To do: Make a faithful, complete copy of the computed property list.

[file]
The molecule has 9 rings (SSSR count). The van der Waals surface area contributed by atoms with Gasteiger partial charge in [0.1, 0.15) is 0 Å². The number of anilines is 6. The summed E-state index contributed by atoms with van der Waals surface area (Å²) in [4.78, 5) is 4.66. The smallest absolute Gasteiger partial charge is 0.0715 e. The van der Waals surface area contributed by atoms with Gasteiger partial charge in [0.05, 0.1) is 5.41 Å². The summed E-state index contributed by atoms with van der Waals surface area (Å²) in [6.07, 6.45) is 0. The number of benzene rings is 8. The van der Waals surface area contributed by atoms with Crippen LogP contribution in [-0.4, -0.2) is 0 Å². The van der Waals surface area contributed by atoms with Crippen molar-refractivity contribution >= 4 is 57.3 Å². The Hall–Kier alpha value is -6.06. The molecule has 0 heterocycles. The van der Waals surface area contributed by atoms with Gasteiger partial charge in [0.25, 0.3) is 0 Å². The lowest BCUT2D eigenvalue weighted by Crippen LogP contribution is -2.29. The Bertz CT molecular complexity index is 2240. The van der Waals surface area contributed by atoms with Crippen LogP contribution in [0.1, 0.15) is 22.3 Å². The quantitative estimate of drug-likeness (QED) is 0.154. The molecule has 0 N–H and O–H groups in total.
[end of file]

The molecule has 9 rings (SSSR count). The van der Waals surface area contributed by atoms with Gasteiger partial charge in [0.1, 0.15) is 0 Å². The number of anilines is 6. The summed E-state index contributed by atoms with van der Waals surface area (Å²) in [4.78, 5) is 4.66. The smallest absolute Gasteiger partial charge is 0.0715 e. The van der Waals surface area contributed by atoms with Gasteiger partial charge in [0.05, 0.1) is 5.41 Å². The summed E-state index contributed by atoms with van der Waals surface area (Å²) in [6.07, 6.45) is 0. The number of benzene rings is 8. The van der Waals surface area contributed by atoms with Crippen LogP contribution in [-0.4, -0.2) is 0 Å². The van der Waals surface area contributed by atoms with Crippen molar-refractivity contribution >= 4 is 57.3 Å². The Hall–Kier alpha value is -6.06. The molecule has 0 heterocycles. The van der Waals surface area contributed by atoms with Gasteiger partial charge in [0.25, 0.3) is 0 Å². The lowest BCUT2D eigenvalue weighted by Crippen LogP contribution is -2.29. The Bertz CT molecular complexity index is 2240. The van der Waals surface area contributed by atoms with Crippen LogP contribution in [0.1, 0.15) is 22.3 Å². The quantitative estimate of drug-likeness (QED) is 0.154. The molecule has 0 N–H and O–H groups in total.